[Source: Google search.]
“I’ve got nothing more to live up to.”
This is not going to be the usual Bob Dylan fan blog. I’ve something special to relate. More on that later.
I’m sitting in what is usually the warmest room in our home, the dining room. It must be the two sets of floorboard heaters if I were asked why I’m not wearing a fleece vest while I try to put together this post. The fact that my hands are as dry as the sands of the Kalahari doesn’t make typing very easy, but if I load up on hand lotion, the keyboard can get pretty gummy, if you get my drift.
When I finish this, I’m heading downstairs to the ‘family room’ where the wood stove is located. No TV tonight. Just a time of quiet (well, maybe I’ll take Alexa with me) reading and flame watching. It’s expected to fall to 8 F later but I’ll be prepared. Unlike six nights ago when I sat in Loge 4, Row D, Seat 34 of the Beacon Theater in New York City.
I was there for what is likely my twentieth Bob Dylan concert. Most of my readers already know that I am a consummate Dylan fan. I don’t follow him around like a few friends did with the Grateful Dead…traveling from city to city. No. I catch him when he performs at a location near me.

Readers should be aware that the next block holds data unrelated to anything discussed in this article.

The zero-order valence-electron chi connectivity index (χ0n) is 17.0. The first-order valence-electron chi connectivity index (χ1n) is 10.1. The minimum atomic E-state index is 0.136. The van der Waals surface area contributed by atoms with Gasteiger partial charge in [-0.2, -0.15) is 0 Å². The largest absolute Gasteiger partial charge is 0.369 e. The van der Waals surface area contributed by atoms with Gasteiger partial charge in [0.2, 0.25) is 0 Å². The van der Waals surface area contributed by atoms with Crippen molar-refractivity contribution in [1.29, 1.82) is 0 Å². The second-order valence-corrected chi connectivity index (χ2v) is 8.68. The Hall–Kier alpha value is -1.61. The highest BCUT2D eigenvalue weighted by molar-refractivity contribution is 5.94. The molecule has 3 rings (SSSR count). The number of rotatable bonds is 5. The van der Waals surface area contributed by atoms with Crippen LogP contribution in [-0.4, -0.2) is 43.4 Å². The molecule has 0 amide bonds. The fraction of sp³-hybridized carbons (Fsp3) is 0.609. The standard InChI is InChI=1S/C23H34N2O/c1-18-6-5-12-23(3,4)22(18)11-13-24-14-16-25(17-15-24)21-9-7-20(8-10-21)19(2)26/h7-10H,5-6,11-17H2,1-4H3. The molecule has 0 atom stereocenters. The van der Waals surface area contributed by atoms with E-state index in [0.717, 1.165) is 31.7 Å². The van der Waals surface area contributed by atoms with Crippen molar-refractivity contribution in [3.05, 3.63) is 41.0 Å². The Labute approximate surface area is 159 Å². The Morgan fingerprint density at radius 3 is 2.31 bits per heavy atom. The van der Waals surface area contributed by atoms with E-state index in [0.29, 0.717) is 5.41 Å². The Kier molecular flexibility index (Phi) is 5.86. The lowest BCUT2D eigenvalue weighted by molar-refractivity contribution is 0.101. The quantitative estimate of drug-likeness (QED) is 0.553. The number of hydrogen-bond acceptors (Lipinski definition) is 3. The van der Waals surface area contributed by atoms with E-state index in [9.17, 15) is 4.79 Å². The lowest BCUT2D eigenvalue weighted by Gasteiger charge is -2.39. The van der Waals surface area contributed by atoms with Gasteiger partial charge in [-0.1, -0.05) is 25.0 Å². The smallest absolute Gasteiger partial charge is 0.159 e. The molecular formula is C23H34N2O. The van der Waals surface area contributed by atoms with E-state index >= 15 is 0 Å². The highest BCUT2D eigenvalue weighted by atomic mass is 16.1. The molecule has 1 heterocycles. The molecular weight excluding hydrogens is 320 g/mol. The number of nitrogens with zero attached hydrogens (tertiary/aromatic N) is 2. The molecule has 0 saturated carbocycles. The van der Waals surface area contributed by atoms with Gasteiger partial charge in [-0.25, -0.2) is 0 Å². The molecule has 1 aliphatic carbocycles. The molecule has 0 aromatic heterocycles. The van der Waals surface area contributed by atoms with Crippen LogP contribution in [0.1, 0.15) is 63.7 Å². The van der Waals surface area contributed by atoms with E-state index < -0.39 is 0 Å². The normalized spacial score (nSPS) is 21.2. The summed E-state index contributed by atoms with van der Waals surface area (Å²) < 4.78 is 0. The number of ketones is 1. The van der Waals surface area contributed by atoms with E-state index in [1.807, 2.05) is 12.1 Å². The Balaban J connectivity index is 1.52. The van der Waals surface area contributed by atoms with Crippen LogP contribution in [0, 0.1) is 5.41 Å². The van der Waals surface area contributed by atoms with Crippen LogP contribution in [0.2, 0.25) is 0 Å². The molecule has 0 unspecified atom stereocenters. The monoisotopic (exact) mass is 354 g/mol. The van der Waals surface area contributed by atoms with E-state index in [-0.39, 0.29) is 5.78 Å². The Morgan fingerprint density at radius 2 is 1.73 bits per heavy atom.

The very best concert of his that I have ever seen was back in the day (1973 or 1974) when he was touring with The Band. They played Nassau Coliseum. It was my first big-time rock concert. He commanded the stage.
Now a days, however, he can’t fill arenas so he plays smaller venues. The Beacon Theater is a beautiful space and with a little help with a pair of opera glasses, you can see his expressions…which are few.
Which brings me to the point of this post. Bob has been criticised for his ‘lack of attention to his audience’. It’s all true. He says nothing to the crowd, only a few words to his band and then leaves to roaring applause. Some fans are annoyed by this and feel slighted. I don’t. I feel that Dylan has more than given of himself. I mean, how much energy does it take to sing “Blowin’ in the Wind” for 9,700 times? I couldn’t do it.
But at the end of the show on November 29, six nights ago, he did something I had not witnessed in decades. After his last encore, before leaving the stage…Dylan stood before his band and bowed to the audience.
He’s no Mick Jagger or Tony Bennett, but considering my love for his poetry, music and his constant presence on the road (The Never Ending Tour), I’m pleased with small gestures.
Dylan doesn’t need the spotlight.
Now I have to go and start a fire.
[Photo is mine.]